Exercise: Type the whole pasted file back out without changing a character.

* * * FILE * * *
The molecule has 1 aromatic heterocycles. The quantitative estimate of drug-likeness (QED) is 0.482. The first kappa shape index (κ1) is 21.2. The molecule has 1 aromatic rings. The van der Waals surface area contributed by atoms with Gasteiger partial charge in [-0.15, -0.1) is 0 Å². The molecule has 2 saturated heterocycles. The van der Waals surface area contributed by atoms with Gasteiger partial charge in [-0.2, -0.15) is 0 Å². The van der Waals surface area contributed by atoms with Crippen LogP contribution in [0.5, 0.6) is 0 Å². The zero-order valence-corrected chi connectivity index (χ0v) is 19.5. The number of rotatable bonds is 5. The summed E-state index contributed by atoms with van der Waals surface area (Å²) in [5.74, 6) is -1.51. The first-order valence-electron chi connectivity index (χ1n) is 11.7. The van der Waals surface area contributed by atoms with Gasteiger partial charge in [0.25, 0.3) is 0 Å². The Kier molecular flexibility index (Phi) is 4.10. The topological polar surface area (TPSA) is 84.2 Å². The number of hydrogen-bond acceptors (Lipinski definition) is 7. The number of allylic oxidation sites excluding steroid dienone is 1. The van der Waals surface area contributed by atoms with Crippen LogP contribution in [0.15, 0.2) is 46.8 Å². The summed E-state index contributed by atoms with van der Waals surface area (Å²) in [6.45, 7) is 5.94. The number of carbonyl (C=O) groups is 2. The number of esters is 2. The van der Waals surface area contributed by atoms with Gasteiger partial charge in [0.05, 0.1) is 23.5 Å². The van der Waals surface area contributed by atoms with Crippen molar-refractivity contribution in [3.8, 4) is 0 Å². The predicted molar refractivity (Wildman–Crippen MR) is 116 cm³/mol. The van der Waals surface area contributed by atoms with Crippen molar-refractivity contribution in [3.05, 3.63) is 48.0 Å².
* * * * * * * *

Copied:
The molecule has 1 aromatic heterocycles. The quantitative estimate of drug-likeness (QED) is 0.482. The first kappa shape index (κ1) is 21.2. The molecule has 1 aromatic rings. The van der Waals surface area contributed by atoms with Gasteiger partial charge in [-0.15, -0.1) is 0 Å². The molecule has 2 saturated heterocycles. The van der Waals surface area contributed by atoms with Gasteiger partial charge in [-0.2, -0.15) is 0 Å². The van der Waals surface area contributed by atoms with Crippen LogP contribution in [0.5, 0.6) is 0 Å². The zero-order valence-corrected chi connectivity index (χ0v) is 19.5. The number of rotatable bonds is 5. The summed E-state index contributed by atoms with van der Waals surface area (Å²) in [5.74, 6) is -1.51. The first-order valence-electron chi connectivity index (χ1n) is 11.7. The van der Waals surface area contributed by atoms with Gasteiger partial charge in [0.25, 0.3) is 0 Å². The Kier molecular flexibility index (Phi) is 4.10. The topological polar surface area (TPSA) is 84.2 Å². The number of hydrogen-bond acceptors (Lipinski definition) is 7. The number of allylic oxidation sites excluding steroid dienone is 1. The van der Waals surface area contributed by atoms with Crippen LogP contribution in [0.15, 0.2) is 46.8 Å². The summed E-state index contributed by atoms with van der Waals surface area (Å²) in [6.45, 7) is 5.94. The number of carbonyl (C=O) groups is 2. The number of esters is 2. The van der Waals surface area contributed by atoms with Gasteiger partial charge in [0.05, 0.1) is 23.5 Å². The van der Waals surface area contributed by atoms with Crippen molar-refractivity contribution in [3.8, 4) is 0 Å². The predicted molar refractivity (Wildman–Crippen MR) is 116 cm³/mol. The van der Waals surface area contributed by atoms with Crippen molar-refractivity contribution in [3.05, 3.63) is 48.0 Å².